Don’t miss Wild Oats bar just across the road for late-night drinks on the terrace.

For more information and restaurant ideas, visit:

Chérie City was a guest of Singapore Tourism Board

Cafes, Singapore

Street Food in Singapore

Singapore is known for its food courts, also known as hawker centres.  Popular with locals and budget-savvy travellers, these open-air complexes offer quick, traditional Singaporean and Asian dishes at very affordable prices.

During my visit to Singapore, we tried street food from a variety of food courts, markets and cafes in different parts of town.  The first was Lau Pa Sat (translated as ‘old market’), housed in a historic Victorian building in Singapore’s downtown business district.

The market is full of food stalls offering different dishes and combos including noodles, roast duck, seafood, laksa, bento boxes and the Singaporean national dish, Chicken Rice.

Singaporeans tend to eat smaller dishes more frequently during the day, so you can expect reasonable portions at a lower price.  Given the hot, humid weather, and lack of air-conditioning in the market (apart from a few ceiling fans) this is a pleasant, manageable way of eating.

I went for the Chicken Katsu Gyoza Bento Box with pickled ginger, fresh watermelon and a bowl of miso soup, washed down with a Calamansi lime juice.  It was a tasty, satisfying lunch and at most of the stall, you can eat well for under 10 Singaporean dollars (around £4.95).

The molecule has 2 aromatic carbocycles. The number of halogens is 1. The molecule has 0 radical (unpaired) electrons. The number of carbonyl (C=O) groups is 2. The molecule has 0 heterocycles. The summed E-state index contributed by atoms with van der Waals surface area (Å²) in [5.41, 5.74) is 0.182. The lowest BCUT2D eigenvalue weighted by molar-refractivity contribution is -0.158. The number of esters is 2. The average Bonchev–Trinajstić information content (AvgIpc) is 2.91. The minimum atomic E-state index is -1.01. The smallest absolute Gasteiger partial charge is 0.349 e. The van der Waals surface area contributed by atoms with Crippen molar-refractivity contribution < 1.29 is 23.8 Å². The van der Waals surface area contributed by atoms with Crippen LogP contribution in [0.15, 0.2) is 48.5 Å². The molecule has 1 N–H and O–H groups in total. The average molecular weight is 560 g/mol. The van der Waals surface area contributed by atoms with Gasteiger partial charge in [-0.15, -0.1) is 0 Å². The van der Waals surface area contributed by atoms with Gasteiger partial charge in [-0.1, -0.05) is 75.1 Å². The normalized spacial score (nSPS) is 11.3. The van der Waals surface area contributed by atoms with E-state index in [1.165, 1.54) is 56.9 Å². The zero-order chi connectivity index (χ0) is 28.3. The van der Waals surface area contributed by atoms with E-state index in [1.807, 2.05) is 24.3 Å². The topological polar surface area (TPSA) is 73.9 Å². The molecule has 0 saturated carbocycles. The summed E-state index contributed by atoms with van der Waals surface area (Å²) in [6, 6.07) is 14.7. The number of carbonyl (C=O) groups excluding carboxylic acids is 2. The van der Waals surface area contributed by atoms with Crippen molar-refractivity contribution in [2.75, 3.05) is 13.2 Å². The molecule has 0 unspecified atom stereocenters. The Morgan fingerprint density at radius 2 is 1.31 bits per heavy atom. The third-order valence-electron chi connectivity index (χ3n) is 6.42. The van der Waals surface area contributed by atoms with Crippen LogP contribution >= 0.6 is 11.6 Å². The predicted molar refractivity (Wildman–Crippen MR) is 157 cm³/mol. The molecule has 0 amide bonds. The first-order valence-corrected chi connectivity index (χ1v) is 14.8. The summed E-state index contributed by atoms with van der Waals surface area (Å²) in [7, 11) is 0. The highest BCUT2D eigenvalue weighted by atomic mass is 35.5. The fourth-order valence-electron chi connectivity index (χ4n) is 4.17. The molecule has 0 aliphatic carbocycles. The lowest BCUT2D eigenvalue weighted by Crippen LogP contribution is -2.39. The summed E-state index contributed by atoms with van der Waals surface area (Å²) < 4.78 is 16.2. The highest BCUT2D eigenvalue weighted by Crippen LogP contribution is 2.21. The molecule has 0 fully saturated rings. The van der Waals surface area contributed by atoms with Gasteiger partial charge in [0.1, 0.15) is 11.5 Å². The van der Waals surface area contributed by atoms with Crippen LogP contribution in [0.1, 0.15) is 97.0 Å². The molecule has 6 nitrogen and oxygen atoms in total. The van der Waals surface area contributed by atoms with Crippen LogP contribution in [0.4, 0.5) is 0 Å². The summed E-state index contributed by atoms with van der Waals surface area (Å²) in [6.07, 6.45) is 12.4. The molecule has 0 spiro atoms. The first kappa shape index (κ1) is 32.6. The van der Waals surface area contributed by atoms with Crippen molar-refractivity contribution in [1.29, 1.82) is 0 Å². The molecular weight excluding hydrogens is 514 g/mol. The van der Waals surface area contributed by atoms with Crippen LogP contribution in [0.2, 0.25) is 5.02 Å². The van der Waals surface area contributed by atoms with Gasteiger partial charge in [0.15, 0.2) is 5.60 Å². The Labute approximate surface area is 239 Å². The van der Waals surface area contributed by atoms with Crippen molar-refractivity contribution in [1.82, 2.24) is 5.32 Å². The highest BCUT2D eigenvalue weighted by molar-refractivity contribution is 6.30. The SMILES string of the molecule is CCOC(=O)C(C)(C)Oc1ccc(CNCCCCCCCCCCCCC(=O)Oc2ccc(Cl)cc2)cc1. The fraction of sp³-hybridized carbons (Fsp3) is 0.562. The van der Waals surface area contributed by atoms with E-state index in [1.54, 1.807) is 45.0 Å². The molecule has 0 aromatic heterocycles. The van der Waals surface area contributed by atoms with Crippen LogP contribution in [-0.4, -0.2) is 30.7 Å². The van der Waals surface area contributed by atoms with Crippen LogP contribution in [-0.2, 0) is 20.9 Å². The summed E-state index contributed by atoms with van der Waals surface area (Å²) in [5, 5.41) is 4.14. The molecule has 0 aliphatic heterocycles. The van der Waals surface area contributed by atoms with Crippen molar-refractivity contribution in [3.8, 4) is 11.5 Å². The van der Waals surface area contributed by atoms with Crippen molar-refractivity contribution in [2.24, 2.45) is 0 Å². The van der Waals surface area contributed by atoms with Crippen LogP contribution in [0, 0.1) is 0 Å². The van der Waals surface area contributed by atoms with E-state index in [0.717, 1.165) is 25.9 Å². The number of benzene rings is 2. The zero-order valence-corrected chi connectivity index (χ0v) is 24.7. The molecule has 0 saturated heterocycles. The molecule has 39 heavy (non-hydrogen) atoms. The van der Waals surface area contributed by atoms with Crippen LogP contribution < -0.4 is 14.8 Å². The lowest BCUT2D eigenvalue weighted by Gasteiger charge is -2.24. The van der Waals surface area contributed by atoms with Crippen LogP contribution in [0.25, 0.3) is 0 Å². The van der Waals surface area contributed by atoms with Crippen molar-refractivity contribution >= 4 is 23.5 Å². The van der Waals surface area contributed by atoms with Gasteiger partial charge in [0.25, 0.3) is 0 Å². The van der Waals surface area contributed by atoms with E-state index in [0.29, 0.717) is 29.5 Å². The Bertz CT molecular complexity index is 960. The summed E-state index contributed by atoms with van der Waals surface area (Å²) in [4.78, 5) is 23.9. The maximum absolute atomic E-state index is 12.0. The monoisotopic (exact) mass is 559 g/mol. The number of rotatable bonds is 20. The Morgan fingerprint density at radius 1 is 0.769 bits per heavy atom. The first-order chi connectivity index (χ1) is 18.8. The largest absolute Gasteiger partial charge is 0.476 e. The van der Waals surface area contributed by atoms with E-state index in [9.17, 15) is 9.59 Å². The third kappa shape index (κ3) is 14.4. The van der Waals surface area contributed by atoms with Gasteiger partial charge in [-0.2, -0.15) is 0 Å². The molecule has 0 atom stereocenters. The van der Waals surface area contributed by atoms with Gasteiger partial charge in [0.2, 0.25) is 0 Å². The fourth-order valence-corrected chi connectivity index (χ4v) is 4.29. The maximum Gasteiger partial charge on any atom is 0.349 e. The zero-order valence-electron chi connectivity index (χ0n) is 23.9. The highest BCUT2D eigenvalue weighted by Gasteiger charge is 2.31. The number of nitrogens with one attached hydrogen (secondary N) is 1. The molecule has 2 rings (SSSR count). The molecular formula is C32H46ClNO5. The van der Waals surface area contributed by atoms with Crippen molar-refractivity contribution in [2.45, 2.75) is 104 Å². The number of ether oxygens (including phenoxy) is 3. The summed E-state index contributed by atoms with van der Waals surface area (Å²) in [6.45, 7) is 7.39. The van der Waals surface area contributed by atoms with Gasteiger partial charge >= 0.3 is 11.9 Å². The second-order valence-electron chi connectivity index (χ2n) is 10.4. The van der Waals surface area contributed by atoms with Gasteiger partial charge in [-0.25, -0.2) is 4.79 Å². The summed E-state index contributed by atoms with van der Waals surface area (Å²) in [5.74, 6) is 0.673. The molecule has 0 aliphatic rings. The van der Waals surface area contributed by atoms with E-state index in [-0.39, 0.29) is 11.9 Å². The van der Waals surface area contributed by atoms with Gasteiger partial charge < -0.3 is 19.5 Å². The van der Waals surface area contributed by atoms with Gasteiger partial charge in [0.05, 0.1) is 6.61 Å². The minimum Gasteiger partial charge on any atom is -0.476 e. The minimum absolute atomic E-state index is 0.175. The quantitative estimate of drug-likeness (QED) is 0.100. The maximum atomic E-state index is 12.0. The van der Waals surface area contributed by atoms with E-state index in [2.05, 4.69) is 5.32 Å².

After taking the Singapore Flyer, we had lunch at the 1960s-themed Singapore Food Trail.  The quality of the food was good, but this food court caters for tourists who flock here for the Flyer, so it doesn’t feel quite as authentic as Lau Pa Sat.

I ordered Vegetable Satay with noodles, which were drowned in spicy peanut satay sauce, and a Calamansi Lime Juice (which became my staple Singapore drink).  More adventurous foodies might be tempted to try a can of Kim Genuine Bird’s Nest drink, made from the saliva of cave-dwelling birds that solidifies to form a nest.

A Singapore breakfast can range from sweet Chinese pastries to a fiery bowl of laksa, or even pig organ soup.  We fuelled up for our second jam-packed day at Tiong Bahru food centre.  We bought a selection of char sui buns, egg custard tarts, sweet barbeque pork pastries and steamed prawn and pork dumplings for the table.

The idea of having chicken noodles for breakfast appealed, so I picked up a bowl for just 3 Singaporean dollars and got my caffeine fix from a cup of hot, potent milk tea infused with ginger.

Kaya Toast is another popular choice for a light breakfast on the go.  Kaya is a sweet and creamy spread made from eggs, sugar and coconut milk flavoured with pandan.  We visited Ya Kun Kaya Toast, a small chain of cafes that began in 1944 as a tiny coffee stall.

Two slices of toasted brown bread are packed together with a generous spread of kaya and lashings of butter.  Other dishes include French toast, peanut butter toast and soft-boiled eggs, to be served very runny and mixed with soy sauce.  We tried a selection of toast and a milk tea, so strong that it made builder’s tea appear bland – my perfect cuppa!

The staff are undoubtedly eccentric and hurl the dishes on your table without any ceremony – in a friendly, unpretentious way.